The ability to cook is often overlooked when it comes to teaching kids essential life lessons. It is typically seen as the parent’s responsibility to make meals and feed the family, but kids should be taught these skills, too, so that they are prepared to eat well later in life. There are plenty of ways to get kids in the kitchen and show them the healthy cooking skills they will need. In addition to giving cooking lessons at home, there are community centers such as the Sullivan Community Space that often offer healthy cooking classes for kids.
Social-emotional learning (SEL) describes the skill sets of self-control, self-awareness, and interpersonal communication that define human interactions.
The importance of SEL cannot be overemphasized. Integrating it into your children’s education teaches them about personal responsibility, healthy relationships, and the navigation of difficult situations at any age.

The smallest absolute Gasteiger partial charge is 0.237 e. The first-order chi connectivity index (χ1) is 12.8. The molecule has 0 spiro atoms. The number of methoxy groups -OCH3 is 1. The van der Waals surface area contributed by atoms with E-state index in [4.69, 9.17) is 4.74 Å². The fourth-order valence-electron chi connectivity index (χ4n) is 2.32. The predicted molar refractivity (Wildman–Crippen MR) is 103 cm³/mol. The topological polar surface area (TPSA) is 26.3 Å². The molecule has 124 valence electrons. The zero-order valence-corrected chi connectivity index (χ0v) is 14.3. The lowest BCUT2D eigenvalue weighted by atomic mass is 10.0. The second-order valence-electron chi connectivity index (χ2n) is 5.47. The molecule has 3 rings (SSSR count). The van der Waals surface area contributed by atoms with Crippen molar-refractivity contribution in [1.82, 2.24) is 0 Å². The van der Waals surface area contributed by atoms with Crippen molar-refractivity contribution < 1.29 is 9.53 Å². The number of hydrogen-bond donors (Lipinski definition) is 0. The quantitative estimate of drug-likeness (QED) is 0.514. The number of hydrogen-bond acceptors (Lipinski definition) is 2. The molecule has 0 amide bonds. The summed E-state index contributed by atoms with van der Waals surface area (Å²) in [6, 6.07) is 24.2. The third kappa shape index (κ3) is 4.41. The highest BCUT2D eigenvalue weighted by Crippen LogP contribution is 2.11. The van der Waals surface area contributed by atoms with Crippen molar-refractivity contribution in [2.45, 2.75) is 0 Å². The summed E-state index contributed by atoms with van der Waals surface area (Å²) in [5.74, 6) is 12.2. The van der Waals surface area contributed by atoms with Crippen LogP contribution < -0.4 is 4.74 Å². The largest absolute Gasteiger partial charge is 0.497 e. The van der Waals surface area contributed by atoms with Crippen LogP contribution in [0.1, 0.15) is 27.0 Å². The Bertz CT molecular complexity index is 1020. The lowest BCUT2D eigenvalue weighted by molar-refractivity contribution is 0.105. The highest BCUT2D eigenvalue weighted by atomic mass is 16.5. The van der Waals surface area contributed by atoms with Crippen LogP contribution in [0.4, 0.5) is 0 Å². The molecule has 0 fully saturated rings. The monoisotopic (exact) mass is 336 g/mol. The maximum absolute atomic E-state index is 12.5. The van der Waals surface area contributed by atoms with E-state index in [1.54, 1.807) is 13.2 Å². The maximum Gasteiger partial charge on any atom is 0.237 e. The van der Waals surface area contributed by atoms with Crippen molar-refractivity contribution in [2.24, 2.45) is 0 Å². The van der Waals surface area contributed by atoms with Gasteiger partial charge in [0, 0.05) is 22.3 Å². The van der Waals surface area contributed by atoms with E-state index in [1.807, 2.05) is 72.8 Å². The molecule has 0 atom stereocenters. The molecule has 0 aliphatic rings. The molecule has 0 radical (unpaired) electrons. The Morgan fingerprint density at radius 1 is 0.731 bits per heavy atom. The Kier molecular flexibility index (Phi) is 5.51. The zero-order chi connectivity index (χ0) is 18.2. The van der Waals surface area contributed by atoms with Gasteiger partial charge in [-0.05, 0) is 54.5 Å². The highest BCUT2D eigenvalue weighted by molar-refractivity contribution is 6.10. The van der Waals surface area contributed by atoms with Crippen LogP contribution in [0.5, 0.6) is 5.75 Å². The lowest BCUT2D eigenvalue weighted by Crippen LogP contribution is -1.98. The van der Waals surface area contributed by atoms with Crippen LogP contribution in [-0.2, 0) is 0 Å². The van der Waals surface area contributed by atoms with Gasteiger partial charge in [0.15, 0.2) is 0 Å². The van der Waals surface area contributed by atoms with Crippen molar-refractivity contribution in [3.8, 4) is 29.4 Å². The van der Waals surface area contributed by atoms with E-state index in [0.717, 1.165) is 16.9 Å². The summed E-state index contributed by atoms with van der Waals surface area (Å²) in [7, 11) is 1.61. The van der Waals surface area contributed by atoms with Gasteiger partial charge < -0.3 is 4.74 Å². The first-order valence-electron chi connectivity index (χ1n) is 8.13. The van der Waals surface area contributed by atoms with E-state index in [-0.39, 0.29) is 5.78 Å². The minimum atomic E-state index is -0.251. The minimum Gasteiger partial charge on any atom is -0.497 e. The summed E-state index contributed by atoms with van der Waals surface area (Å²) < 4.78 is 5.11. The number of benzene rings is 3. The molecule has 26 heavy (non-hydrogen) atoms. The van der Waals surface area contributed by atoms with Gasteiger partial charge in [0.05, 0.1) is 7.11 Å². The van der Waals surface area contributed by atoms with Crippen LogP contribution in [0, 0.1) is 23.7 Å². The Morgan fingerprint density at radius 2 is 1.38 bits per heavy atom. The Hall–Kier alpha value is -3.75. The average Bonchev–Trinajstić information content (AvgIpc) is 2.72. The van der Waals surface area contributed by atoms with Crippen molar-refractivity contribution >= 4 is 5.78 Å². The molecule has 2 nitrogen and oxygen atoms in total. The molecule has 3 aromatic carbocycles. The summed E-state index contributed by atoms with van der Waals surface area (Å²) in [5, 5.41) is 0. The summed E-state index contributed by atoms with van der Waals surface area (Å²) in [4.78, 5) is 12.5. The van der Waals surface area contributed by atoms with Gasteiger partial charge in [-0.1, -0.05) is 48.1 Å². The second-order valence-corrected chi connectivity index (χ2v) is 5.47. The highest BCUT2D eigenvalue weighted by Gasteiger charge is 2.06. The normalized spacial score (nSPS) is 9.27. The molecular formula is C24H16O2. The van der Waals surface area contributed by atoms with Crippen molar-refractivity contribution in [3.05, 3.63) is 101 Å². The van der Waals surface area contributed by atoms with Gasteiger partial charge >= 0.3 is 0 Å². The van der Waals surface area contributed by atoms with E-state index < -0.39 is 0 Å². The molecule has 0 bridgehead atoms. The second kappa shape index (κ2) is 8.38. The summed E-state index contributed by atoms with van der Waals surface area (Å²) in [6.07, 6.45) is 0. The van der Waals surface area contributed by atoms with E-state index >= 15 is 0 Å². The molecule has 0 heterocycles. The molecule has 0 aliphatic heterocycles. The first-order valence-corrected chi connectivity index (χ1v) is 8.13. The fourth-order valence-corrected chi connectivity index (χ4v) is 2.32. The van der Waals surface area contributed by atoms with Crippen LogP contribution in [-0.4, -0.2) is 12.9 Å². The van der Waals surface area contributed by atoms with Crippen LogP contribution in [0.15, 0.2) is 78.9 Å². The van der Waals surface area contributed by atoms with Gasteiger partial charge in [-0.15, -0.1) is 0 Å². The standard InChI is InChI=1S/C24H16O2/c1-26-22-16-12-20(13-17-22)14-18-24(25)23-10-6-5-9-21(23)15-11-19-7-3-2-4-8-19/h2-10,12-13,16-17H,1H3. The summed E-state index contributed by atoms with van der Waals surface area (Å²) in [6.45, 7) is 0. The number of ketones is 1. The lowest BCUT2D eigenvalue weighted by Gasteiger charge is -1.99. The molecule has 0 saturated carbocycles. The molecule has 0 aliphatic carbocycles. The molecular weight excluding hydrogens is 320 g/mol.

Modeling Good Behavior
A child’s initial understanding of social-emotional concepts starts at home. Children are constantly mirroring the language, behavior, and values of the adults around them; this is how their brains and their social-emotional skills develop. For this reason, parents and guardians should strive to be their child’s number one positive role model.
Talking to your children about social aptitude in a contextual manner will allow them to integrate new information over time. As conflicts naturally arise at home or at school, listen carefully to your child’s emotions and process them together. Ask your child what purpose the emotions are serving. Once the dust has settled, you can discuss the lessons learned.